The depths of Earth’s crust hold a huge volume of ancient, salty water that has been undetected until now.
Grant Ferguson at the University of Saskatchewan in Saskatoon, Canada, and his colleagues calculated how much of this underground water should exist. They analysed a global database of the types of rock that make up the uppermost 10 kilometres of the planet’s continental crust. Nearly 88% is hard crystalline rock, and 12% is sedimentary rock, which has large spaces between its grains.
The scientists calculated how much water could exist between the grains of both of these rock types, and estimated that the uppermost 10 kilometres of Earth’s crust holds nearly 44 million cubic kilometres of water. That’s more than the amount frozen in glaciers and the ice sheets of Greenland and Antarctica.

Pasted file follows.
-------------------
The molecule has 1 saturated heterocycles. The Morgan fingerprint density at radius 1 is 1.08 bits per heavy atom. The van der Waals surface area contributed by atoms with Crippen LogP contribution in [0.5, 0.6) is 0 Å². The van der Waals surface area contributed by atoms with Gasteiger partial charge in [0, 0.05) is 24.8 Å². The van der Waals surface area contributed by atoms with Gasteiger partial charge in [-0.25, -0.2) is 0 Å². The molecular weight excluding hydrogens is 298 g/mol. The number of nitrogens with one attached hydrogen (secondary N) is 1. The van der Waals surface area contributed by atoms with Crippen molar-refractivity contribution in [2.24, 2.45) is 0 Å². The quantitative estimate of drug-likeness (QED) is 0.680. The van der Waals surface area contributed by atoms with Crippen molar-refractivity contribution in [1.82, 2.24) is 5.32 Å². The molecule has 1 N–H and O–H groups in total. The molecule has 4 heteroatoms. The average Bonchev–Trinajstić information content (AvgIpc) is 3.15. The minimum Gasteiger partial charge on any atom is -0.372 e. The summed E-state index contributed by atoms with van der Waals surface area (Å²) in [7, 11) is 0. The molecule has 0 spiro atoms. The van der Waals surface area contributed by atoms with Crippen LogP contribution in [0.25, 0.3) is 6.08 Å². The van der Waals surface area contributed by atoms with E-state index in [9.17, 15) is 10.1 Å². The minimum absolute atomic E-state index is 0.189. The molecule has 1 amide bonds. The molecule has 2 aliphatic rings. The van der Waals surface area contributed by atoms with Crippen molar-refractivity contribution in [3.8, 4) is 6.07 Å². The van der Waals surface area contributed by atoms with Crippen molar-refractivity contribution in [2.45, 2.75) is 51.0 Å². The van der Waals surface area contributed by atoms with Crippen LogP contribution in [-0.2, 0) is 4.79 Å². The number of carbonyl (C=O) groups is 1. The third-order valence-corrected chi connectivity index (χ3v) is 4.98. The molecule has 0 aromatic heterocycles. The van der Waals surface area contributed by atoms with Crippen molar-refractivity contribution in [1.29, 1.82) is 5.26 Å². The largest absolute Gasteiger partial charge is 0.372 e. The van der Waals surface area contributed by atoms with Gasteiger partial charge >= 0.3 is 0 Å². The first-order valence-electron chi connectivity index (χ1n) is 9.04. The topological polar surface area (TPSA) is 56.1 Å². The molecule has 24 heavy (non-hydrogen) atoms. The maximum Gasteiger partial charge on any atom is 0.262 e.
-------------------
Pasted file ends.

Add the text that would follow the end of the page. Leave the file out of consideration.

Most of this vast reservoir lies at a depth of between 1 kilometre and 10 kilometres, beyond the reach of wells that could tap it. The groundwater used by many farmers for irrigation and by billions of people for drinking is at much shallower depths.
- Water resources
Source: Resources - nature.com